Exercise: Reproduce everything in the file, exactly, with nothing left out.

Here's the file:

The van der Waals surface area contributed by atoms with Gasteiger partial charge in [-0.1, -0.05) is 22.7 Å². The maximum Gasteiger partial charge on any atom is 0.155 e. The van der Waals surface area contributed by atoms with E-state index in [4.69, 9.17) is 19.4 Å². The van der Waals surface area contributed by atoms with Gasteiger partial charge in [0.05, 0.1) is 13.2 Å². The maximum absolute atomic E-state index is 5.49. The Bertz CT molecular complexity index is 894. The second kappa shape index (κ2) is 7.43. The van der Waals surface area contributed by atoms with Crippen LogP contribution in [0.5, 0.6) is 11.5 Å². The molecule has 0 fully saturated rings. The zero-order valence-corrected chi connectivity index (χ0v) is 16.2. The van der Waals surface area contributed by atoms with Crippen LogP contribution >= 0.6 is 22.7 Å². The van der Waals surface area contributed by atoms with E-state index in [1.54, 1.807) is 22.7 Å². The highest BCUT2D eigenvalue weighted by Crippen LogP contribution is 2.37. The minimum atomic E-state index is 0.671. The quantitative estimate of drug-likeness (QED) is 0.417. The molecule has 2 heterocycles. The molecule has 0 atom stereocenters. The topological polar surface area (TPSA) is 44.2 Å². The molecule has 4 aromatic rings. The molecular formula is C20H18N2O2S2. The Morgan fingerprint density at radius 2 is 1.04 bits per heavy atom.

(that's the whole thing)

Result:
The van der Waals surface area contributed by atoms with Gasteiger partial charge in [-0.1, -0.05) is 22.7 Å². The maximum Gasteiger partial charge on any atom is 0.155 e. The van der Waals surface area contributed by atoms with E-state index in [4.69, 9.17) is 19.4 Å². The van der Waals surface area contributed by atoms with Gasteiger partial charge in [0.05, 0.1) is 13.2 Å². The maximum absolute atomic E-state index is 5.49. The Bertz CT molecular complexity index is 894. The second kappa shape index (κ2) is 7.43. The van der Waals surface area contributed by atoms with Crippen LogP contribution in [0.5, 0.6) is 11.5 Å². The molecule has 0 fully saturated rings. The zero-order valence-corrected chi connectivity index (χ0v) is 16.2. The van der Waals surface area contributed by atoms with Crippen LogP contribution >= 0.6 is 22.7 Å². The van der Waals surface area contributed by atoms with E-state index in [1.54, 1.807) is 22.7 Å². The highest BCUT2D eigenvalue weighted by Crippen LogP contribution is 2.37. The minimum atomic E-state index is 0.671. The quantitative estimate of drug-likeness (QED) is 0.417. The molecule has 2 heterocycles. The molecule has 0 atom stereocenters. The topological polar surface area (TPSA) is 44.2 Å². The molecule has 4 aromatic rings. The molecular formula is C20H18N2O2S2. The Morgan fingerprint density at radius 2 is 1.04 bits per heavy atom.